Valentin's inability to talk is presented throughout the film as a simple generational issue, against a city which is always about the new, but this is complicated in the finale, which is a pretty blatant "homage" to Fred Astaire and Eleanor Powell's famous tap number:

from imdb.com
from www.nydailynews.com













After nearly committing suicide (twice- seriously, the "hitting rock bottom" phase of the plot last for like half the movie), Valentin is saved by his super successful fembot. She demands that he be in a film with her, and they get a gig in the musical, which the Jazz Singer and his creepy mother will tell you is the only antidote to talkie angst. They do what is a little bit sad tap routine (this guy's butt... really nothing to write home about) and end mugging it for the camera. Their trepidatious taps, done in a set Eleanor Powell would have destroyed with her dancing, open the world up to sound much like the tap of the water glass earlier, and suddenly the audience is overwhelmed with the busy buzz of a lot of dudes working. The dog barks. The head honcho and an assistant both ask them to do it again. And Valentin says, with a thick french accent, "with pleasure."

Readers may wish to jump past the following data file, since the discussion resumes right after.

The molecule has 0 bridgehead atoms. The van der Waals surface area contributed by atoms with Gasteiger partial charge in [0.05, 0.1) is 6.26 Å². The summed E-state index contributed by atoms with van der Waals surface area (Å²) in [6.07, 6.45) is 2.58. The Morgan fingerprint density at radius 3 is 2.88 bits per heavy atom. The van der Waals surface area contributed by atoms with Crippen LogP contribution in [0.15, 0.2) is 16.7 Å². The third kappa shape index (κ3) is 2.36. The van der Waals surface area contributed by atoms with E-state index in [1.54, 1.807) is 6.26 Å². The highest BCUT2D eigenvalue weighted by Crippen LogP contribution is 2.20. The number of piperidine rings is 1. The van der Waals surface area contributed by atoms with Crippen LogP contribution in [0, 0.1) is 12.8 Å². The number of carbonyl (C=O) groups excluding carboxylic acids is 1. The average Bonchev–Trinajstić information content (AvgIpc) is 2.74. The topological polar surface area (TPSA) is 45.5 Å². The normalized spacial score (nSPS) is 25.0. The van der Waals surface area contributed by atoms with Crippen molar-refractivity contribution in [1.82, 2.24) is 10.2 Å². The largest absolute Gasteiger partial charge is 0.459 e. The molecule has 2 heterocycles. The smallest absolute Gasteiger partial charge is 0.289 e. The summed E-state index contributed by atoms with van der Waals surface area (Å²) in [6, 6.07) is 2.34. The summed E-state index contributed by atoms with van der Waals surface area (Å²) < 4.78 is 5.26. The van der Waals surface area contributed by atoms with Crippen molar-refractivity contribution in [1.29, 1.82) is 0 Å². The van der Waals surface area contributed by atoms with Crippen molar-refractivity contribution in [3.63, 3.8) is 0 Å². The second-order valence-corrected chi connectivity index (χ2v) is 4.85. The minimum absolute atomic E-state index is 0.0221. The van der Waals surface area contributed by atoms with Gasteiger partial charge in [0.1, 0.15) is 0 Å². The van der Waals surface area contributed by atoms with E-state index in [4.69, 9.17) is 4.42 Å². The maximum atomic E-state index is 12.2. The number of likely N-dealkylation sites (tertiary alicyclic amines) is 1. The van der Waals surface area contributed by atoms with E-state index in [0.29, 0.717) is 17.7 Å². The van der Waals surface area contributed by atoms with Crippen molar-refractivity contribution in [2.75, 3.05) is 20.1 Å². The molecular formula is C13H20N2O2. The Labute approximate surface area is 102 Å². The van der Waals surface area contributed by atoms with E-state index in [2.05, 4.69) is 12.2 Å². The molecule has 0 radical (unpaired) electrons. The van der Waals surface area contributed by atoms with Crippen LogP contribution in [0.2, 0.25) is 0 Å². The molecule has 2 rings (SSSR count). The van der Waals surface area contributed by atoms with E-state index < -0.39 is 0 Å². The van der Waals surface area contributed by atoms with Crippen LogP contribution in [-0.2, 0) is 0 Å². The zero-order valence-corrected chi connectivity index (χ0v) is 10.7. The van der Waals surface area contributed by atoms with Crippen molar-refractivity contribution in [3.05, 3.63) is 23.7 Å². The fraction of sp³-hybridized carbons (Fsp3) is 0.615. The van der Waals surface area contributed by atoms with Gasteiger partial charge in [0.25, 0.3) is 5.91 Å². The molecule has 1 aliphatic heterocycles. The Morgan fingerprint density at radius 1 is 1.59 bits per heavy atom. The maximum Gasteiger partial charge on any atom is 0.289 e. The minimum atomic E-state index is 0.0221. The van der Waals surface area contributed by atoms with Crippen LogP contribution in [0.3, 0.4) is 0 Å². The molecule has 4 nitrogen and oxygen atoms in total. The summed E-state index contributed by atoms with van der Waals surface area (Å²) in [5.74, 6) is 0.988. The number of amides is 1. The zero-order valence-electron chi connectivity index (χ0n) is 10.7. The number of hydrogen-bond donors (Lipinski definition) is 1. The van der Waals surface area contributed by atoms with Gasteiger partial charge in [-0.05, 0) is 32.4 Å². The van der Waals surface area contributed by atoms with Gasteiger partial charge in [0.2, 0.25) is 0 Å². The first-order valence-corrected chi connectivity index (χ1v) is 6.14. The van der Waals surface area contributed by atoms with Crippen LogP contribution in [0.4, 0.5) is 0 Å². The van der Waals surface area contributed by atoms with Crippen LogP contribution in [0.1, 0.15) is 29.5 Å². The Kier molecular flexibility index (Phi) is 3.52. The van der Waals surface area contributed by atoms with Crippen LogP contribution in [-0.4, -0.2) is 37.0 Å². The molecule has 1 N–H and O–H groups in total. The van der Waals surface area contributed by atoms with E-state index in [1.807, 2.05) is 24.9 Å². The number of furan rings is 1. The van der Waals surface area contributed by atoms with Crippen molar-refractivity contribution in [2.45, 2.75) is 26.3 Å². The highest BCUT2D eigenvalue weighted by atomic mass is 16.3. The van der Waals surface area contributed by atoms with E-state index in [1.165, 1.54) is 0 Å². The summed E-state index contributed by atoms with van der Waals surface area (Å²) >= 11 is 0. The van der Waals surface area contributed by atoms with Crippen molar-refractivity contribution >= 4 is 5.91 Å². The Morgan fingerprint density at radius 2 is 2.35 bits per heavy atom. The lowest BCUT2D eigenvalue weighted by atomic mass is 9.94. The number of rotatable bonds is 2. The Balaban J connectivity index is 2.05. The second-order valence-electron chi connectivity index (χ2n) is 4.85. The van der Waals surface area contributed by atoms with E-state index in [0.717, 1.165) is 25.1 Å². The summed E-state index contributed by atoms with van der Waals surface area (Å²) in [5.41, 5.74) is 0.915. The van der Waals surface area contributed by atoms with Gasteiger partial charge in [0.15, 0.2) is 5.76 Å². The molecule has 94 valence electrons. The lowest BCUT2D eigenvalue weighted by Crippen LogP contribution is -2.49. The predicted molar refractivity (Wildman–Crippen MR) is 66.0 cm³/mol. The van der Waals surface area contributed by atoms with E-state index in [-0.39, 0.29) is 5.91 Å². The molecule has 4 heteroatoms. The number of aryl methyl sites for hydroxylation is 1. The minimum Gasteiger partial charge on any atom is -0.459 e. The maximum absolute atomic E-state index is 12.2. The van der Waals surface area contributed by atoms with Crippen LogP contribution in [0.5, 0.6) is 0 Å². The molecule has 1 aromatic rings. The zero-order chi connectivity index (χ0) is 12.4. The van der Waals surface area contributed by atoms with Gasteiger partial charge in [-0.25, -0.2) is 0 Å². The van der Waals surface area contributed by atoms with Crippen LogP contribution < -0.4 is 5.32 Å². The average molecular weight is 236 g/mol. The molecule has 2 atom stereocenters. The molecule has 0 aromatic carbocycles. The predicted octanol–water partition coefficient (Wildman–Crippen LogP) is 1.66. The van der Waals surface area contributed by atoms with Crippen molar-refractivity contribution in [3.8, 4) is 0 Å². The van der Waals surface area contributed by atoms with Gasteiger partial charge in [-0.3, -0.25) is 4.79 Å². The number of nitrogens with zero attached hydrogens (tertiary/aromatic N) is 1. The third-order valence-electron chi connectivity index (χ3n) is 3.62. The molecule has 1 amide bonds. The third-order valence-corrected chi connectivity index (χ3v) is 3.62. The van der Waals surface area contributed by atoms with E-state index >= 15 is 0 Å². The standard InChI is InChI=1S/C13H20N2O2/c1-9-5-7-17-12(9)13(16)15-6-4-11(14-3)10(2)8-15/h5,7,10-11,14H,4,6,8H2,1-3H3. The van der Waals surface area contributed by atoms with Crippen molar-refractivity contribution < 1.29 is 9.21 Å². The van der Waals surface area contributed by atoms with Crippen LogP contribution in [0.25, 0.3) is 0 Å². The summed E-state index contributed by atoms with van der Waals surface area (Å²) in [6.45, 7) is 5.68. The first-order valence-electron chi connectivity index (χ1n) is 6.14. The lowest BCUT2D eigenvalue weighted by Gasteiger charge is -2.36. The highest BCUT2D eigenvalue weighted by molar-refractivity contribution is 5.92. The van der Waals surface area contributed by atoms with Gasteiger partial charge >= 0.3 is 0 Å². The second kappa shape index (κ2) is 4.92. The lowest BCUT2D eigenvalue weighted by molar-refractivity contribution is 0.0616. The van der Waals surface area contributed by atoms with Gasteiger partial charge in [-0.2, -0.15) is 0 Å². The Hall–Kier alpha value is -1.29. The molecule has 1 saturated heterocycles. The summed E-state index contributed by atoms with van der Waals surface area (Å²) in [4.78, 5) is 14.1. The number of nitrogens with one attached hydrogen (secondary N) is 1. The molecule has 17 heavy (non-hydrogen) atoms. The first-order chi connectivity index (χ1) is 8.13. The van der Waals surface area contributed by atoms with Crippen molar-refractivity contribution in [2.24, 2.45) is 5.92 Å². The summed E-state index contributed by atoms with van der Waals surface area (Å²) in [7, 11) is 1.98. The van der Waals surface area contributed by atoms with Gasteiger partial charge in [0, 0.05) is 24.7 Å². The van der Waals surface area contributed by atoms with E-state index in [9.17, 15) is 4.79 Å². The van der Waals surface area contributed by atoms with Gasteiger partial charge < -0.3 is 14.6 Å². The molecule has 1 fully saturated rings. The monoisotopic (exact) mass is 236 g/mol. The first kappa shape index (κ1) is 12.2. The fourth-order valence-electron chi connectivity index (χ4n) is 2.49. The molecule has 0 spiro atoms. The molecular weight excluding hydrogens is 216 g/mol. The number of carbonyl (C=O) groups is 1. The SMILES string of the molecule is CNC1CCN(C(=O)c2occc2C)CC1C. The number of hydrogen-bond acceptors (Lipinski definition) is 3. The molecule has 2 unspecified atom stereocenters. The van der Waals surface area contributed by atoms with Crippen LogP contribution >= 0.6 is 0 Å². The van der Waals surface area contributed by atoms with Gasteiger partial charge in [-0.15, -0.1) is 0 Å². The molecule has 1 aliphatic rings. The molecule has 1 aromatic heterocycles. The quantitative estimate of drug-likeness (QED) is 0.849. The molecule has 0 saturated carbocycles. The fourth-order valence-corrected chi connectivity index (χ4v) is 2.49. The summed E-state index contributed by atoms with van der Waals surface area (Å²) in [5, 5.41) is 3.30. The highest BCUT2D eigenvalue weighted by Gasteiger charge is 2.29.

Maybe I shouldn't take this to be a big deal, but his frenchness, and the frenchness of the film itself seems like an interesting issue here. I also question if the reason poor Peppy doesn't get to agree to more work is because it would reveal that both of the leads are not American (and based on her name, I am pretty sure we are supposed to take her as American as you can get). Of course, Valentin's frenchness is not historically unfounded- we could talk about Maurice Chevalier and Lubitsch to cover that base, but the big reveal of his voice and his accent seems significant in a film which is so much about Americaness and speech. Maybe I just want the film to be more critical than it is, and I am using his voice as the tapping glass, the moment that says this could be more than it is. I should probably watch it again before I really comment on whether the film has a second formal politic, because the content itself is kind of a feel goody sort of business. I would recommend seeing this film (despite my criticism now, I would probably give it a 4 out of 5); it is a nice way to think about film history, the lead really is pretty good, and it is just fun to go see a movie that is so different- by using such a historical conceit, it ends up feeling really fresh and different (probably even more so if you didn't go see Harold Lloyd the day before). All in all, an interesting movie and an awesome weekend of movie-going.